Dramatic Animation of Satellite Images Captures Colorado Wildfire, Now at nearly 60,000 Acres — and Growing

By Tom Yulsman | June 22, 2013 2:34 pm

Two animations of GOES-13 satellite images — in visible light above and infrared below — show the smoke plume from the West Fork Complex fire on June 20. (Credit: CIMSS Satellite Blog)

Since my wildfire post on Thursday (Blazes Scorch the West as Critical Fire Weather Takes Hold), the situation in Colorado has become more serious. At least six wildfires are burning here today. The latest information suggests the acreage burned so far totals more than 70,000 acres.

The graphic above is an animation of images from the GOES-13 weather satellite showing the smoke plume from the West Fork Complex fire developing pyrocumulus clouds. (Check out this post from NASA’s Earth Observatory for a good explanation of the phenomenon.) The top panel shows the view in visible light, and the bottom in infrared. Once again, credit goes to the awesome Satellite Blog of the Cooperative Institute for Meteorological Satellite Studies. Check out their more detailed post about these animations.

The blaze has now grown to nearly 60,000 acres. Exacerbated by high temperature and low humidity, and driven by gusting winds, the fire is moving toward the historic town of Creede, according to the Denver Post.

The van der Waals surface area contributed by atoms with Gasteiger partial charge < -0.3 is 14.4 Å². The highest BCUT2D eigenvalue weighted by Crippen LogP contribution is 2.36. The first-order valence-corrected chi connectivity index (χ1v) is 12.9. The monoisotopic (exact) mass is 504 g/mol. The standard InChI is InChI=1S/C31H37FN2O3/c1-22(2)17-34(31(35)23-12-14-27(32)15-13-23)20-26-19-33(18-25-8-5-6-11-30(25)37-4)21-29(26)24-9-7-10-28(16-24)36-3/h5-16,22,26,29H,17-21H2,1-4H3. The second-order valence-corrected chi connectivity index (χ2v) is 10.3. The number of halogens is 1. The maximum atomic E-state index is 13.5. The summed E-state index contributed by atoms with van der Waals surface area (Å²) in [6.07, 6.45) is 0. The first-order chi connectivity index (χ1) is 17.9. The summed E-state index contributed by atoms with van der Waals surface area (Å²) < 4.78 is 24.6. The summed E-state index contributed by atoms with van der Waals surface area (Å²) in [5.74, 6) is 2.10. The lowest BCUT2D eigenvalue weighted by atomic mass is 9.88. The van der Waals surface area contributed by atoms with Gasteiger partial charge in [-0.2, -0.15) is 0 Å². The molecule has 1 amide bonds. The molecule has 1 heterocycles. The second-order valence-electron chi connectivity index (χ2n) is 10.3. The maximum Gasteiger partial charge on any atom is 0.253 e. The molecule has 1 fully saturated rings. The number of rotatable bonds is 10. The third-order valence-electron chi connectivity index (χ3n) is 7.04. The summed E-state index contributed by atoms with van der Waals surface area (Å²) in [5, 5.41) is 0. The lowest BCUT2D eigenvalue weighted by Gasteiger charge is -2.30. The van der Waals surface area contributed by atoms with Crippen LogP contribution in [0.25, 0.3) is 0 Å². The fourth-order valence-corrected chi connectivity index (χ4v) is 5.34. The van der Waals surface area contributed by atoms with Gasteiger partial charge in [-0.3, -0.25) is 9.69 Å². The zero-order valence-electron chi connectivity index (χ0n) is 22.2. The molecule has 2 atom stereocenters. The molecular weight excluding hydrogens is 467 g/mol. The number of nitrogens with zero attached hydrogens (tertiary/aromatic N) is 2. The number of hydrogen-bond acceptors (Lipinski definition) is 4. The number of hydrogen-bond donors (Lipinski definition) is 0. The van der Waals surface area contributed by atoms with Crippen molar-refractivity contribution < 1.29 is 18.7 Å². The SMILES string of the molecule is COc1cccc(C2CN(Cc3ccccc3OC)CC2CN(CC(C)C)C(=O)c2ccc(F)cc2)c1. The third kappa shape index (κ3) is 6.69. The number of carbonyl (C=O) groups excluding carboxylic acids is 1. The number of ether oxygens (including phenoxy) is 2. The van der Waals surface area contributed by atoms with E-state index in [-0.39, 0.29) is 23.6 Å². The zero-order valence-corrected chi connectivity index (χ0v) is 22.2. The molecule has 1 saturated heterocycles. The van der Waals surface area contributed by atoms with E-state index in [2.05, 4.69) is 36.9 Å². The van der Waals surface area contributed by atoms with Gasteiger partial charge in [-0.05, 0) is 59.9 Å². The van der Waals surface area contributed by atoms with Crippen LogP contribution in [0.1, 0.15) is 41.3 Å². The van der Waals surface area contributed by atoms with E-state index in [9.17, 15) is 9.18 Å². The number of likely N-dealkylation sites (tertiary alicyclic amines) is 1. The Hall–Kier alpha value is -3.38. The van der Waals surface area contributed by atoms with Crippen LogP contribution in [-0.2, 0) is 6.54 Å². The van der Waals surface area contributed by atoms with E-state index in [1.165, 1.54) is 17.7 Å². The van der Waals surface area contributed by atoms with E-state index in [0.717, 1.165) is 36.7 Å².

Here’s an astonishing photo of the blaze, taken by the Pike Hotshots and published by Wildfire Today:

Visit the Pike Hotshots Twitter page for more incredibly dramatic imagery.

As the situation warrants, I’ll post further updates.

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ImaGeo

ImaGeo is a visual blog focusing on the intersection of imagery, imagination and Earth. It focuses on spectacular visuals related to the science of our planet, with an emphasis (although not an exclusive one) on the unfolding Anthropocene Epoch.

About Tom Yulsman

Tom Yulsman is Director of the Center for Environmental Journalism and a Professor of Journalism at the University of Colorado, Boulder. He also continues to work as a science and environmental journalist with more than 30 years of experience producing content for major publications. His work has appeared in the New York Times, Washington Post, Audubon, Climate Central, Columbia Journalism Review, Discover, Nieman Reports, and many other publications. He has held a variety of editorial positions over the years, including a stint as editor-in-chief of Earth magazine. Yulsman has written one book: Origins: the Quest for Our Cosmic Roots, published by the Institute of Physics in 2003.

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